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Supreme Court considers 'inflammatory' penalty arguments in capital case

[JURIST] The US Supreme Court [official website; JURIST news archive] heard oral arguments [transcript, PDF] Wednesday in the case of Roper v. Weaver [Duke Law case backgrounder; merit briefs], 06-313, a case in which the US Court of Appeals for the Eighth Circuit overturned [PDF opinion] a capital sentence on the grounds that the prosecutor's penalty phase closing argument was "unfairly inflammatory." During the penalty phase of the trial, the prosecutor urged the jury to send a message to other drug dealers by sentencing Weaver to death, and compared the jurors to soldiers in the movie "Patton" who had the courage to kill. The Court must first articulate a standard of review and prejudice for a penalty phase claim, which is a question of first impression for the Court, and then must decide whether the Eighth Circuit properly found that the prosecutor's statements violated Weaver's right to a fair trial under the due process clause of the Fourteenth Amendment [text].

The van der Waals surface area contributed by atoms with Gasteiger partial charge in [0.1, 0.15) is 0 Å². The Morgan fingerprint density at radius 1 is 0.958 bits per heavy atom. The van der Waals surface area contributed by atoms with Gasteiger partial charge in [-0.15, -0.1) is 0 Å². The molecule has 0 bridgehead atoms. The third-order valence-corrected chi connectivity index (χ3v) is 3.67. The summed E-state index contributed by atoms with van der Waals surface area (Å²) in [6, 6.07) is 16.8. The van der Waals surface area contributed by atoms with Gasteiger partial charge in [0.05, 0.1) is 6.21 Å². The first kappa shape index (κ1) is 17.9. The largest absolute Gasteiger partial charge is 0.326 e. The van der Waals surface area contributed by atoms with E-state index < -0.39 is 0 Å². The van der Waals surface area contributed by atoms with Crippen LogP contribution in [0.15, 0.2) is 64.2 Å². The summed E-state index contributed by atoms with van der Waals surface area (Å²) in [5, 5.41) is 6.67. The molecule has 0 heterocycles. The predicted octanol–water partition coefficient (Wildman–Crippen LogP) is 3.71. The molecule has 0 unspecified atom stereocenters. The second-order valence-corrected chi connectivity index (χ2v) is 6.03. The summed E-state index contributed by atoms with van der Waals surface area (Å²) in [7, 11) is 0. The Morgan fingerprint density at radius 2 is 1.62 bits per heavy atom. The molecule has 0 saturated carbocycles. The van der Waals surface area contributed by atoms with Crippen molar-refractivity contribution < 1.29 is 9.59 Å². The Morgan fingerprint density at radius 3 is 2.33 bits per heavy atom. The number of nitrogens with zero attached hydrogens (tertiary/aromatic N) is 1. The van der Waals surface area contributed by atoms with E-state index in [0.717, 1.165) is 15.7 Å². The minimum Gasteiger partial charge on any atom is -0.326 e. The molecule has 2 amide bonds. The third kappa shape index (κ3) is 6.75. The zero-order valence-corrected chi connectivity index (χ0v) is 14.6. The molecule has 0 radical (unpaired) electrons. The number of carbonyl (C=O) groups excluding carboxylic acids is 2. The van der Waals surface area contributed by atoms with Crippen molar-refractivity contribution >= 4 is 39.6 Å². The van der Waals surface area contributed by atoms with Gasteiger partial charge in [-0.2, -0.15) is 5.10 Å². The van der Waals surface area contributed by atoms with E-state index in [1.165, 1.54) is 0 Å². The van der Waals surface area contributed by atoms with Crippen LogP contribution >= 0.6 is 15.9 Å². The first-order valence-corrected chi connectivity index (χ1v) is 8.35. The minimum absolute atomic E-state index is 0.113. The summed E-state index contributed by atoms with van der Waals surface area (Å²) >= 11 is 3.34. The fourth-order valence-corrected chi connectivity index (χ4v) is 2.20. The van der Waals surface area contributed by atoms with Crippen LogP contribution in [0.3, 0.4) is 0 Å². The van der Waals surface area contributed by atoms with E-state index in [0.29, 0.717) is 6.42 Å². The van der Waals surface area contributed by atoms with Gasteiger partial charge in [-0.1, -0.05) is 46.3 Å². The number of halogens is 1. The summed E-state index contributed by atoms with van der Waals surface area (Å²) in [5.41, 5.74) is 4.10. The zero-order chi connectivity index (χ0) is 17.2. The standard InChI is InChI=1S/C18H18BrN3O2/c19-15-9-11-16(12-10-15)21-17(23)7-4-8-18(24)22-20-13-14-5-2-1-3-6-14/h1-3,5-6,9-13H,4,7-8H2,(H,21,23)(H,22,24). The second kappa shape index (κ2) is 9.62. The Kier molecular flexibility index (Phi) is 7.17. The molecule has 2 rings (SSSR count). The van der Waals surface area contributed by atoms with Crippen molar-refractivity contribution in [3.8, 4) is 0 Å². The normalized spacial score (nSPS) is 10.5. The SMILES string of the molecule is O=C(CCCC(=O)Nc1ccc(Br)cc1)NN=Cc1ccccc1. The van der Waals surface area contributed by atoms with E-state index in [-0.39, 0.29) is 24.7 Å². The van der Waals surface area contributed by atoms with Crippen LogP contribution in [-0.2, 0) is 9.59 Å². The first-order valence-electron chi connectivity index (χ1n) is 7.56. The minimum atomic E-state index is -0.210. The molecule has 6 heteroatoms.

During arguments, the Missouri Attorney General argued that while the prosecutor's statements may have been improper, they did not influence the fairness of the guilt phase of Weaver's trial. Justice Souter seemed to agree with Weaver's counsel, indicating that some of the statements made by the prosecutor had no relationship to the facts and evidence presented during Weaver's trial; Justice Scalia noted that the guilt and sentencing phases of trials are "quite different." AP has more.

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